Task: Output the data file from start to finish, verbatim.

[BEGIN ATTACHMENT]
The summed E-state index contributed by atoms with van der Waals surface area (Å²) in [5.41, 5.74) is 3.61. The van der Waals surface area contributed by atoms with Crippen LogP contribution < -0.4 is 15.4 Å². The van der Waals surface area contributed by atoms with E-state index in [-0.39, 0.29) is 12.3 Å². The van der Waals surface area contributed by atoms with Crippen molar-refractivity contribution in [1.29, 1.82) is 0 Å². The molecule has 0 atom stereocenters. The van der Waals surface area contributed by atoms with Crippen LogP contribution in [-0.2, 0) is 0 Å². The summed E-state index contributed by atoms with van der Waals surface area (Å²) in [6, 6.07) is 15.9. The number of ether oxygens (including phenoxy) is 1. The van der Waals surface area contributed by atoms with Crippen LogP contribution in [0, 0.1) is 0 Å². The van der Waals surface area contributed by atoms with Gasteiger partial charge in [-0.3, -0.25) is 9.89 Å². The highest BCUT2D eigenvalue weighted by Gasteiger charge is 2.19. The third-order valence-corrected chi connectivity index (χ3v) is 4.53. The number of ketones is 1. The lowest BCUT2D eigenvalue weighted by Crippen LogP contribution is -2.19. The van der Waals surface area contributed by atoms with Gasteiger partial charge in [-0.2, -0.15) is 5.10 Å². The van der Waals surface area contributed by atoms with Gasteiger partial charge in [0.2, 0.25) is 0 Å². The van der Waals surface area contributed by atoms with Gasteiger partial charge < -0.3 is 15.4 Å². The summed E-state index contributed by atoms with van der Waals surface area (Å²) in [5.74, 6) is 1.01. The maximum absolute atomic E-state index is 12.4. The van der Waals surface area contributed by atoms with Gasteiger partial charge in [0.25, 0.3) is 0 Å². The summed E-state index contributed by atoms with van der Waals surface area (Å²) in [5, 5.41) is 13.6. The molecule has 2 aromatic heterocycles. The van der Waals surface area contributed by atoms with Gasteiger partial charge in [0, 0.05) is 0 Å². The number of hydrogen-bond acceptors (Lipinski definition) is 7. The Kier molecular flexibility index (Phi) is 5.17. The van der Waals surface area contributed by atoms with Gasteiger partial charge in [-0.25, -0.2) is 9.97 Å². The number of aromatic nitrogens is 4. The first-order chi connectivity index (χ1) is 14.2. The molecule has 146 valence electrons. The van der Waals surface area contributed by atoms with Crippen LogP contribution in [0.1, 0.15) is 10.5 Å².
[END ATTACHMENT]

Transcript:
The summed E-state index contributed by atoms with van der Waals surface area (Å²) in [5.41, 5.74) is 3.61. The van der Waals surface area contributed by atoms with Crippen LogP contribution < -0.4 is 15.4 Å². The van der Waals surface area contributed by atoms with E-state index in [-0.39, 0.29) is 12.3 Å². The van der Waals surface area contributed by atoms with Crippen molar-refractivity contribution in [1.29, 1.82) is 0 Å². The molecule has 0 atom stereocenters. The van der Waals surface area contributed by atoms with Crippen LogP contribution in [-0.2, 0) is 0 Å². The summed E-state index contributed by atoms with van der Waals surface area (Å²) in [6, 6.07) is 15.9. The number of ether oxygens (including phenoxy) is 1. The van der Waals surface area contributed by atoms with Crippen LogP contribution in [0, 0.1) is 0 Å². The van der Waals surface area contributed by atoms with Gasteiger partial charge in [-0.3, -0.25) is 9.89 Å². The highest BCUT2D eigenvalue weighted by Gasteiger charge is 2.19. The third-order valence-corrected chi connectivity index (χ3v) is 4.53. The number of ketones is 1. The lowest BCUT2D eigenvalue weighted by Crippen LogP contribution is -2.19. The van der Waals surface area contributed by atoms with Gasteiger partial charge in [-0.2, -0.15) is 5.10 Å². The van der Waals surface area contributed by atoms with Gasteiger partial charge in [0.2, 0.25) is 0 Å². The van der Waals surface area contributed by atoms with Gasteiger partial charge < -0.3 is 15.4 Å². The summed E-state index contributed by atoms with van der Waals surface area (Å²) in [5.74, 6) is 1.01. The maximum absolute atomic E-state index is 12.4. The van der Waals surface area contributed by atoms with Gasteiger partial charge in [0.25, 0.3) is 0 Å². The summed E-state index contributed by atoms with van der Waals surface area (Å²) in [5, 5.41) is 13.6. The molecule has 2 aromatic heterocycles. The van der Waals surface area contributed by atoms with Gasteiger partial charge in [0, 0.05) is 0 Å². The number of hydrogen-bond acceptors (Lipinski definition) is 7. The Kier molecular flexibility index (Phi) is 5.17. The van der Waals surface area contributed by atoms with Gasteiger partial charge in [-0.25, -0.2) is 9.97 Å². The number of aromatic nitrogens is 4. The first-order chi connectivity index (χ1) is 14.2. The molecule has 146 valence electrons. The van der Waals surface area contributed by atoms with Crippen LogP contribution in [0.1, 0.15) is 10.5 Å².